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How To Properly Insure Your Accessible Wheelchair Van

Everyone understands that it’s a legal requirement to have their vehicles insured and recognizes the value of being properly insured in case of an accident. But, most people are not insurance experts. In fact, some aspects of vehicle insurance confuse many people.


In order to keep your accessible van as safe as you can make sure you’re protecting it with the right types of commercial auto insurance. Here are the primary types of insurance you’ll need:

Liability Insurance

Liability insurance is normally required by law in all parts of the United States. This coverage is designed to protect other people from suffering losses that are caused when your wheelchair van causes an auto accident. Liability insurance primarily focuses on two coverage areas: Bodily injuries and Property Damages.

  • Bodily Injury – This section of your liability insurance policy helps pay for any injuries inflicted on other people from an auto accident. If your mobility van causes, or is found to be at fault for, an auto accident that causes people to get physically hurt, the bodily injury portion of your coverage pays for their medical expenses. When an injured person must be transported to the hospital for example, your bodily injury coverage can pay for the ambulatory bills and expenses. It also pays for the emergency room care, doctor’s visits, prescription medications, physical therapy, rehabilitation and other medical bills that are caused due to the auto accident. Bodily injury also pays for a person’s lost wages when they must miss work due to recovery times, and it pays for pain and suffering of the victims. When a person is killed in an auto accident, your bodily injury insurance can pay their funeral expenses as well.
  • Property Damage – When a vehicle or other property sustains damages from an auto accident that was caused by your handicap van, the property damages portion of your liability insurance will pay for the cost of repairs.

Liability insurance can provide your wheelchair van with protection at varying levels, based on the amount of coverage you select. You can choose a standard split level policy or a combined single limit policy as well.

A split limit policy sets maximum benefit limits on two separate portions of an auto accident claim. Split limit policies will pay no more than the set limit per person for bodily injuries but no more than the total combined limit for all bodily injuries in an accident. It will also pay a separate maximum for property damages. Example: A liability split limit policy of $15,000/$50,000/$35,000 explains a specific payment maximum per accident. No more than $15,000 will be paid for any individual person’s bodily injuries in one accident; no more than $50,000 will be paid for the combined total of bodily injuries; and $35,000 is the maximum amount the policy will pay for property damages.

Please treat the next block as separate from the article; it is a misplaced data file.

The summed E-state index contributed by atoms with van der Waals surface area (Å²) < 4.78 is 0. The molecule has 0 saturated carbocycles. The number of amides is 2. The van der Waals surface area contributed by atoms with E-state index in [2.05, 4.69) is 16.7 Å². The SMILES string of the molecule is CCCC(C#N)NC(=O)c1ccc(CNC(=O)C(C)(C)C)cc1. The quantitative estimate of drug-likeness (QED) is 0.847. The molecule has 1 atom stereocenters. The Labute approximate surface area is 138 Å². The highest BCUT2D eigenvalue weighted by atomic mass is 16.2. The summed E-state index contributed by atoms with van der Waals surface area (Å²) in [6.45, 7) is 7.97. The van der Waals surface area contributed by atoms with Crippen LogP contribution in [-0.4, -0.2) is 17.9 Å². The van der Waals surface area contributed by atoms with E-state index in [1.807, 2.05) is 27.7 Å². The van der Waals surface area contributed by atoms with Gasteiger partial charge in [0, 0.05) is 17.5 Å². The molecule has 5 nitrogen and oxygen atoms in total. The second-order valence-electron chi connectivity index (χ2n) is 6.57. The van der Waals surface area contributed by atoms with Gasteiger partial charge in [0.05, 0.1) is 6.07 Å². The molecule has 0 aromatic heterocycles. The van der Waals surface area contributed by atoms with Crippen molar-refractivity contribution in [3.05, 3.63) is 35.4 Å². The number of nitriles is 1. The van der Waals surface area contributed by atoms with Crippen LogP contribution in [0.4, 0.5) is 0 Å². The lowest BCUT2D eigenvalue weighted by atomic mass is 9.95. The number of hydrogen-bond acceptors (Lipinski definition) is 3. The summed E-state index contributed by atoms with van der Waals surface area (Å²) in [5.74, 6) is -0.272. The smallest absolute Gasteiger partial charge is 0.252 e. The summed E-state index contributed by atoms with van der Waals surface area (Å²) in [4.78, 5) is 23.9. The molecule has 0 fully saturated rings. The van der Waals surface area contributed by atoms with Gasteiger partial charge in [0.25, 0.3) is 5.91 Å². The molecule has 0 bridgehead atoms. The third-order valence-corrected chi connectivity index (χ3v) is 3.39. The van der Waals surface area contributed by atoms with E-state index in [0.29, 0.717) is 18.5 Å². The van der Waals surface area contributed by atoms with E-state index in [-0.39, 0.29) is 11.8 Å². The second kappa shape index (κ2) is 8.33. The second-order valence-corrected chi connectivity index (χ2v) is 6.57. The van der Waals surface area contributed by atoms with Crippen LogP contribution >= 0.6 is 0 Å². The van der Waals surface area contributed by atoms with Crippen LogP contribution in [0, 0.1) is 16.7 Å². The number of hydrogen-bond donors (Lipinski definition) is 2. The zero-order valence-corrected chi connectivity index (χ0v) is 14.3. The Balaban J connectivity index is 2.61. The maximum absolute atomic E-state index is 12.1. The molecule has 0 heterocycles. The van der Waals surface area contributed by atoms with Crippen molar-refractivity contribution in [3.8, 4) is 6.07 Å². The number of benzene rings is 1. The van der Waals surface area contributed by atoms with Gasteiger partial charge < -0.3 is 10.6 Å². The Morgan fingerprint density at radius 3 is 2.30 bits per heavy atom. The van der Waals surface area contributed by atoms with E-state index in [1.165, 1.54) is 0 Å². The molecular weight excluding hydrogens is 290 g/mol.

If you elect a single combined limit liability policy instead, there is no separate maximum limit defined for bodily injuries or property damages. There is just one maximum overall payout for the policy for each accident. A $50,000 combined single limit liability policy for example, would pay a maximum of $50,000 in damages per accident regardless of whether the damages were to people or property.

Medical Payments

Medical payments insurance is important coverage for a wheelchair van, because it pays medical related expenses that arise for your van driver and any passengers who were riding in the vehicle at the time of the accident. Coverage is for paying medical and related bills, such as ambulance transport, hospital care and follow up treatments. This insurance protects your driver and passengers without regard to who causes an auto accident. It is not available in all areas however, so be sure to contact one of your licensed representatives to determine if it’s an option for your policy.